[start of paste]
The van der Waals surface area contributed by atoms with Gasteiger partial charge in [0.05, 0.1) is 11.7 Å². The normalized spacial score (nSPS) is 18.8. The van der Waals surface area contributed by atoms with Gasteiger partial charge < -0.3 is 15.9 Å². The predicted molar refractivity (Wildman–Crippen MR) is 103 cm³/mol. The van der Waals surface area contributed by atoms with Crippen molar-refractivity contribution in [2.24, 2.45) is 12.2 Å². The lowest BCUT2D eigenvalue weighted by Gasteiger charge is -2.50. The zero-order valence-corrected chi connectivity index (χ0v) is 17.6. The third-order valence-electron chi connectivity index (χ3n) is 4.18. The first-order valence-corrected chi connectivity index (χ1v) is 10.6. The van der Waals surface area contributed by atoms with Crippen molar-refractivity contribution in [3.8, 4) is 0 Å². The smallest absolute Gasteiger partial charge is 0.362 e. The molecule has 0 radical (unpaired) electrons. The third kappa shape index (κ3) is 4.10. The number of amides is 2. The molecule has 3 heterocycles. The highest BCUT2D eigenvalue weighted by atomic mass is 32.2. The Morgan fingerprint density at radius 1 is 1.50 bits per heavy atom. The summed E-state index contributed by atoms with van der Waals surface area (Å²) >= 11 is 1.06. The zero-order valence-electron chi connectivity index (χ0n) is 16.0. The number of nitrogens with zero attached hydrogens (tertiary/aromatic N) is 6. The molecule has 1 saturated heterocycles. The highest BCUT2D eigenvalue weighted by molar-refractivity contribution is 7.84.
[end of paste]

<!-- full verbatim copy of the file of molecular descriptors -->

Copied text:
The van der Waals surface area contributed by atoms with Gasteiger partial charge in [0.05, 0.1) is 11.7 Å². The normalized spacial score (nSPS) is 18.8. The van der Waals surface area contributed by atoms with Gasteiger partial charge < -0.3 is 15.9 Å². The predicted molar refractivity (Wildman–Crippen MR) is 103 cm³/mol. The van der Waals surface area contributed by atoms with Crippen molar-refractivity contribution in [2.24, 2.45) is 12.2 Å². The lowest BCUT2D eigenvalue weighted by Gasteiger charge is -2.50. The zero-order valence-corrected chi connectivity index (χ0v) is 17.6. The third-order valence-electron chi connectivity index (χ3n) is 4.18. The first-order valence-corrected chi connectivity index (χ1v) is 10.6. The van der Waals surface area contributed by atoms with Crippen molar-refractivity contribution in [3.8, 4) is 0 Å². The smallest absolute Gasteiger partial charge is 0.362 e. The molecule has 0 radical (unpaired) electrons. The third kappa shape index (κ3) is 4.10. The number of amides is 2. The molecule has 3 heterocycles. The highest BCUT2D eigenvalue weighted by atomic mass is 32.2. The Morgan fingerprint density at radius 1 is 1.50 bits per heavy atom. The summed E-state index contributed by atoms with van der Waals surface area (Å²) >= 11 is 1.06. The zero-order valence-electron chi connectivity index (χ0n) is 16.0. The number of nitrogens with zero attached hydrogens (tertiary/aromatic N) is 6. The molecule has 1 saturated heterocycles. The highest BCUT2D eigenvalue weighted by molar-refractivity contribution is 7.84.